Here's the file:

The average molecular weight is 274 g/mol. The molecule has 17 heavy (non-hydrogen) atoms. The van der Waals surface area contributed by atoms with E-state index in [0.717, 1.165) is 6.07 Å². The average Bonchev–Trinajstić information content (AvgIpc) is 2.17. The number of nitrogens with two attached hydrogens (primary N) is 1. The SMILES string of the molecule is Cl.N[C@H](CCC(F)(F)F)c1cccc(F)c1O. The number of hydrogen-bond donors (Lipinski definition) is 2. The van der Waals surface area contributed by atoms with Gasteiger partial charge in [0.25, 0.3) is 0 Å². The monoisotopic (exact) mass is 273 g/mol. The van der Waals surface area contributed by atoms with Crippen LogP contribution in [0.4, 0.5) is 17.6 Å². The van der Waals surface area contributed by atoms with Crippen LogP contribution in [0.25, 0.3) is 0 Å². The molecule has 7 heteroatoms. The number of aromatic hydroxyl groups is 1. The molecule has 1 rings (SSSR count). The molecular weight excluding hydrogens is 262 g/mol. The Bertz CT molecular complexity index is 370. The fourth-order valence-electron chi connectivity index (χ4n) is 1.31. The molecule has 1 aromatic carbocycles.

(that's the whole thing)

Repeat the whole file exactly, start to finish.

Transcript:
The average molecular weight is 274 g/mol. The molecule has 17 heavy (non-hydrogen) atoms. The van der Waals surface area contributed by atoms with E-state index in [0.717, 1.165) is 6.07 Å². The average Bonchev–Trinajstić information content (AvgIpc) is 2.17. The number of nitrogens with two attached hydrogens (primary N) is 1. The SMILES string of the molecule is Cl.N[C@H](CCC(F)(F)F)c1cccc(F)c1O. The number of hydrogen-bond donors (Lipinski definition) is 2. The van der Waals surface area contributed by atoms with Gasteiger partial charge in [0.25, 0.3) is 0 Å². The monoisotopic (exact) mass is 273 g/mol. The van der Waals surface area contributed by atoms with Crippen LogP contribution in [0.4, 0.5) is 17.6 Å². The van der Waals surface area contributed by atoms with Crippen LogP contribution in [0.25, 0.3) is 0 Å². The molecule has 7 heteroatoms. The number of aromatic hydroxyl groups is 1. The molecule has 1 rings (SSSR count). The molecular weight excluding hydrogens is 262 g/mol. The Bertz CT molecular complexity index is 370. The fourth-order valence-electron chi connectivity index (χ4n) is 1.31. The molecule has 1 aromatic carbocycles.